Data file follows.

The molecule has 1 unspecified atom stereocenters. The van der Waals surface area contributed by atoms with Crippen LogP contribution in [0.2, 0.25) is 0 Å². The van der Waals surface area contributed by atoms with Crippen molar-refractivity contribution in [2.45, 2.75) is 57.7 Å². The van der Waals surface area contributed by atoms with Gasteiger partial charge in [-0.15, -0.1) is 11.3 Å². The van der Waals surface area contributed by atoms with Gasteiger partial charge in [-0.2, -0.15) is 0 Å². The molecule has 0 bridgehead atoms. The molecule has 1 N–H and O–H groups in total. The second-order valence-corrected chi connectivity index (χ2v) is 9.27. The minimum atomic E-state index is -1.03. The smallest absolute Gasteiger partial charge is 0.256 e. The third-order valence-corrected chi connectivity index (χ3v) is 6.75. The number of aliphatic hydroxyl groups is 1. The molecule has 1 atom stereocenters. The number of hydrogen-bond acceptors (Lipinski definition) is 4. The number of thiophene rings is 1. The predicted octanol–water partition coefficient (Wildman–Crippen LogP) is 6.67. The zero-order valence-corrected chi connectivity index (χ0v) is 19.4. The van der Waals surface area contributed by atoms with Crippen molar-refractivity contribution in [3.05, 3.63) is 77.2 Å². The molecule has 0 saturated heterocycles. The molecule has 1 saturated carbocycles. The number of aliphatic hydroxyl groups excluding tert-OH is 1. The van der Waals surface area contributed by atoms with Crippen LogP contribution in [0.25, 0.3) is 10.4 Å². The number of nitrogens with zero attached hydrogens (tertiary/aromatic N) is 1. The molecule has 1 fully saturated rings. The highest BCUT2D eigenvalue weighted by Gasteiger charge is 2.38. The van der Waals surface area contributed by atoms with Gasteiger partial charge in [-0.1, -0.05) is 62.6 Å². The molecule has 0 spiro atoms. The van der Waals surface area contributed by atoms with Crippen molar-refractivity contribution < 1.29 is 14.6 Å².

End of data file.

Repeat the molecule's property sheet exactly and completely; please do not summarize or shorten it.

The molecule has 1 unspecified atom stereocenters. The van der Waals surface area contributed by atoms with Crippen LogP contribution in [0.2, 0.25) is 0 Å². The van der Waals surface area contributed by atoms with Crippen molar-refractivity contribution in [2.45, 2.75) is 57.7 Å². The van der Waals surface area contributed by atoms with Gasteiger partial charge in [-0.15, -0.1) is 11.3 Å². The van der Waals surface area contributed by atoms with Gasteiger partial charge in [-0.2, -0.15) is 0 Å². The molecule has 0 bridgehead atoms. The molecule has 1 N–H and O–H groups in total. The second-order valence-corrected chi connectivity index (χ2v) is 9.27. The minimum atomic E-state index is -1.03. The smallest absolute Gasteiger partial charge is 0.256 e. The third-order valence-corrected chi connectivity index (χ3v) is 6.75. The number of aliphatic hydroxyl groups is 1. The molecule has 1 atom stereocenters. The number of hydrogen-bond acceptors (Lipinski definition) is 4. The number of thiophene rings is 1. The predicted octanol–water partition coefficient (Wildman–Crippen LogP) is 6.67. The zero-order valence-corrected chi connectivity index (χ0v) is 19.4. The van der Waals surface area contributed by atoms with Crippen molar-refractivity contribution in [3.05, 3.63) is 77.2 Å². The molecule has 0 saturated heterocycles. The molecule has 1 saturated carbocycles. The number of aliphatic hydroxyl groups excluding tert-OH is 1. The van der Waals surface area contributed by atoms with Crippen LogP contribution in [0.25, 0.3) is 10.4 Å². The number of nitrogens with zero attached hydrogens (tertiary/aromatic N) is 1. The molecule has 1 fully saturated rings. The highest BCUT2D eigenvalue weighted by Gasteiger charge is 2.38. The van der Waals surface area contributed by atoms with Gasteiger partial charge in [-0.1, -0.05) is 62.6 Å². The molecule has 0 spiro atoms. The van der Waals surface area contributed by atoms with Crippen molar-refractivity contribution < 1.29 is 14.6 Å².